Jun 16 16:00:08 nx kernel: usb 1-2-port1: Cannot enable. Maybe the USB cable is bad?
Jun 16 16:00:08 nx kernel: usb 1-2-port1: attempt power cycle
Jun 16 16:00:11 nx kernel: usb 1-2-port1: Cannot enable. Maybe the USB cable is bad?
Jun 16 16:00:12 nx kernel: usb 1-2-port1: Cannot enable. Maybe the USB cable is bad?
Jun 16 16:00:12 nx kernel: usb 1-2-port1: unable to enumerate USB device

Nothing shows up in lsusb. Not sure where to go from here. It’s not even seeing the device or vendor id, so udev rules don’t seem likely to help.

Are there other kernel modules that may be interfering with it?

When you say “nothing shows up in lsusb” do you mean the device isn’t showing up but other things are or literally “nothing”? If the device isn’t even showing up, then kernel modules, UAS, ACM, etc have no bearing. You’re never getting that far.

If you have a USB powered hub, try connecting the device to the hub then the hub to the NX.

1 Like

I meant the device doesn’t show up in lsusb. Every other USB device is there as I would expect. You’re right, it didn’t seem to be getting that far.

I actually just tried a USB hub earlier today and it finally works.

Unfortunately our system is pretty space limited so I would hope to not have to use a hub long term. What does this solution indicate and is there anything I can do to make it work without a hub?

Please share more information.

In this working case, do you use r32.4.2 or other version?
Also does it work on TX2 + default carrier board?

I’m wondering if you just have a defective board that’s either not supplying enough power or if maybe the USB phy is bad. It could also be a “marginal” cable. Can you tell if the M300 is getting power? Any indicators that show up when connected to the TX2 or hub that don’t when it’s connected directly to the NX? You’ve probably already tried this but how about a cable swap? Finally, how are you powering the NX?

The Auvidea carrier board was running on the Dec 2019 image from Auvidea. Unfortunately I don’t have access to the setup anymore to check the L4T version. I never tested it on the TX2 with a dev board, but it did work using the DJI Manifold 2 with a TX2. That was running DJI’s image.

Thanks for the suggestions, unfortunately I don’t have access to the setup anymore, but I can offer what I tried.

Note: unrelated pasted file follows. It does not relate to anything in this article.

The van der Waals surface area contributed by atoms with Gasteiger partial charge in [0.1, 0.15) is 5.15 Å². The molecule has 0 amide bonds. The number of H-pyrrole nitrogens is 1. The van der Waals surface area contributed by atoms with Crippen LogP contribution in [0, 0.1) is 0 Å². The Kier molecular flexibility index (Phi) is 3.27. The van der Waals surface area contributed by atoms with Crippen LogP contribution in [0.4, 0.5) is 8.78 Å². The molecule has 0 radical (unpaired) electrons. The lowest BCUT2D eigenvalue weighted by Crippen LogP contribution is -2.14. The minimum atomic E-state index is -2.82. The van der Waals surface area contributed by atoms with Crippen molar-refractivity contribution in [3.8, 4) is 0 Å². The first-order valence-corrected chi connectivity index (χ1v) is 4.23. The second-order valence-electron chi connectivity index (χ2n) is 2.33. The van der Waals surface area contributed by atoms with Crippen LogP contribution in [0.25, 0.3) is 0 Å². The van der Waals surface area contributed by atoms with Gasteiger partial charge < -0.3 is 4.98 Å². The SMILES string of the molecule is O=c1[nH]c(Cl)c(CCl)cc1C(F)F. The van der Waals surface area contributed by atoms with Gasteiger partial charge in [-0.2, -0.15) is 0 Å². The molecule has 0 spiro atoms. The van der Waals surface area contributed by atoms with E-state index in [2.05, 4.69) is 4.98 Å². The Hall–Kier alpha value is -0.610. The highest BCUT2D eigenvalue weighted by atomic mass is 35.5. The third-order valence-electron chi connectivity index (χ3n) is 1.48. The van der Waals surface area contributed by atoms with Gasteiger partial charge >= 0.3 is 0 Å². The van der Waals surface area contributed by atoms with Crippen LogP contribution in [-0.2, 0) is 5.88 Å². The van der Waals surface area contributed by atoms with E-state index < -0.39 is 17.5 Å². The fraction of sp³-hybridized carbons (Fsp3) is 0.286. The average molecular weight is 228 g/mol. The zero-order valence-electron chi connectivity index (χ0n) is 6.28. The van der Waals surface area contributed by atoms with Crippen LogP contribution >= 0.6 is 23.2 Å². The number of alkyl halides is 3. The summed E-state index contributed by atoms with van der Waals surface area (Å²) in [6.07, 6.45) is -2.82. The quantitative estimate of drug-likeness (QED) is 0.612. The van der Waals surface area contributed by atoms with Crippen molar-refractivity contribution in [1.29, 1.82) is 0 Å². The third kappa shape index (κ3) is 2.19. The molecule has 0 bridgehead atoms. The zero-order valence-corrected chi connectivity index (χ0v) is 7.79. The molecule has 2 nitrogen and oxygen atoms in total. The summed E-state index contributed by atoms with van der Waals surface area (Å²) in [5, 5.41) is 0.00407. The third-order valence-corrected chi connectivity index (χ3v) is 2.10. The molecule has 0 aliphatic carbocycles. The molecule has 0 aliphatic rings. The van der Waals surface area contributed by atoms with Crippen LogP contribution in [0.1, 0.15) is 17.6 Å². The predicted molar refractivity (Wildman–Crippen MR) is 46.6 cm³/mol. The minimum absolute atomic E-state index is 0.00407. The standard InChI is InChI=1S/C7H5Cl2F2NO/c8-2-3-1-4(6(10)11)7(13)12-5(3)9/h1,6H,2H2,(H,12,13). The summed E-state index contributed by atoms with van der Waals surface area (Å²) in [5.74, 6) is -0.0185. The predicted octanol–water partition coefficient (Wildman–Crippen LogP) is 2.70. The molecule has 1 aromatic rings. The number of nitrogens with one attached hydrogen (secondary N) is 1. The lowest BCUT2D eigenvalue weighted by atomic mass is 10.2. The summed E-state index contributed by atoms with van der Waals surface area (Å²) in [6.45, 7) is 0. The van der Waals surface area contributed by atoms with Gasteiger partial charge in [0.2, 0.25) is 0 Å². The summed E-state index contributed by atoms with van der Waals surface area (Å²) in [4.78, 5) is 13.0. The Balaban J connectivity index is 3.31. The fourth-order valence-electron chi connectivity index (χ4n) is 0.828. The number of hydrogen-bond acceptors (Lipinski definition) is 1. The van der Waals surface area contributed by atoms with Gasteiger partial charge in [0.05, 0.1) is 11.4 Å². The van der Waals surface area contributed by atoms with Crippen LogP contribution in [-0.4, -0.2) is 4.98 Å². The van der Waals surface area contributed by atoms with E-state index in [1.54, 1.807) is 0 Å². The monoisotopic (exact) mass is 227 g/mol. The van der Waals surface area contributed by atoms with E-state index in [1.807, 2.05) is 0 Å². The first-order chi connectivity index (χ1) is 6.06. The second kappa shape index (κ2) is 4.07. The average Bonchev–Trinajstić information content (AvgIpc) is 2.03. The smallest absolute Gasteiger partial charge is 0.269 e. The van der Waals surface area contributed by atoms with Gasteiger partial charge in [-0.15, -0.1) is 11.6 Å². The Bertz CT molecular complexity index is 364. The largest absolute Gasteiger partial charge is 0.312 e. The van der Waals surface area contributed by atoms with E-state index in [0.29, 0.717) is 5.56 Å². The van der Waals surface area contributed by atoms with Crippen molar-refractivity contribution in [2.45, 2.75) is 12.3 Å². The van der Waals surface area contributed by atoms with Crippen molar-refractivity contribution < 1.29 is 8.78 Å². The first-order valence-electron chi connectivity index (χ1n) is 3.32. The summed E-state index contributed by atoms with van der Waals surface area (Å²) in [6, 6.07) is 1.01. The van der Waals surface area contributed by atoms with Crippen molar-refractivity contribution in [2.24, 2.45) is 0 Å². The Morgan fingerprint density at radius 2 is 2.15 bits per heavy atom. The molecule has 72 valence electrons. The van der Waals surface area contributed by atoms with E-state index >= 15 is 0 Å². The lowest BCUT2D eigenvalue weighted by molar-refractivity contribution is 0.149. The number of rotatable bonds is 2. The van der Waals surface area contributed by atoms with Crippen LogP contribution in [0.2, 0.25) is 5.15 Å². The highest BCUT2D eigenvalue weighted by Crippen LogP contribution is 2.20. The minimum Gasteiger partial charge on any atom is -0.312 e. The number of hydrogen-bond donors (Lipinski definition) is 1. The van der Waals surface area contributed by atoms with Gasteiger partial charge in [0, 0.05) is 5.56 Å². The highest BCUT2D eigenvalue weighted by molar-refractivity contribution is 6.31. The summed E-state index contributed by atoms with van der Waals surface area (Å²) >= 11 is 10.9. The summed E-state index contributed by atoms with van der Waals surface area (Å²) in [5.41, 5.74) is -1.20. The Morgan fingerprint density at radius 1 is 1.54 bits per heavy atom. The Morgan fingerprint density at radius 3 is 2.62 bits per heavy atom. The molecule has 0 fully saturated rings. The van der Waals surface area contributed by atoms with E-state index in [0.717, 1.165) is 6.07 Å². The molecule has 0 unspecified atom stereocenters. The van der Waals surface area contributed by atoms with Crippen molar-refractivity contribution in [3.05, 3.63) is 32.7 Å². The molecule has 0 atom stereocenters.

The USB hub I used to get it to successfully run was unpowered. It was some generic Amazon USB hub that can optionally be powered, but I didn’t have any power supplied.

The M300 is powered by its own batteries. The Nvidia board actually connects to the M300 through the USB 2.0 port on the Onboard Computer adapter board. All these elements are relatively new, having been released within the past few months.

Finally, yes I’ve tried different cables. And I’ve tested the NX powered by the 19 V supply that comes with it, and with a 12 V supply coming from the M300.

DJI’s documentation leaves a lot to be desired. :) So their provided cable is a A to A cable then you have to use an adapter? I can’t tell. It’s definitely something at the lowest level though since it sounds like the hub is re-generating/shaping/timing the USB signals. It may be that both the NX and the DJI interface adapter are just a tiny bit out of spec such that when connected to devices that ARE in spec it’s not enough to cause a problem but when connected to another device that’s also a tiny bit out, it adds up to enough out that they can’t even negotiate. I’d consider a RMA of the NX if possible.

1 Like

I appreciate the help. You’re correct, it’s an A to A cable to an adapter box. I wonder if there’s some issue with the NX/M300 host to device relationship. Something like incorrectly treating the M300 as a host when it should be treated as a device (not sure of the terminology here). But when it runs through a USB hub, it’s forced to treat it as a device.

I have been trying to connect the Xavier NX to the DJI M300 drone (via an X-Port) but I have had no luck so far. Oddly enough, it worked fine with the TX2 as has been mentioned in this thread.

@jeffav2 Did you get further with this problem?

The only way I was able to get it to work is by using a simple USB hub between the Xavier NX and the M300 adapter box. I haven’t touched it since then.

I’m not familiar with an X-Port. How are you connecting everything?

I found a solution to my problem:

However, to answer your question, the X-Port is connected to the M300 via the onboard gimbal. The other end of the X-Port connects to a Payload SDK board.

The Payload SDK has two connections to the Xavier NX. The first connection is ethernet <-> ethernet. The second connection is UART (TX, RX, GND) <-> UART [J12] (Pins 10, 8 and 9 respectively.)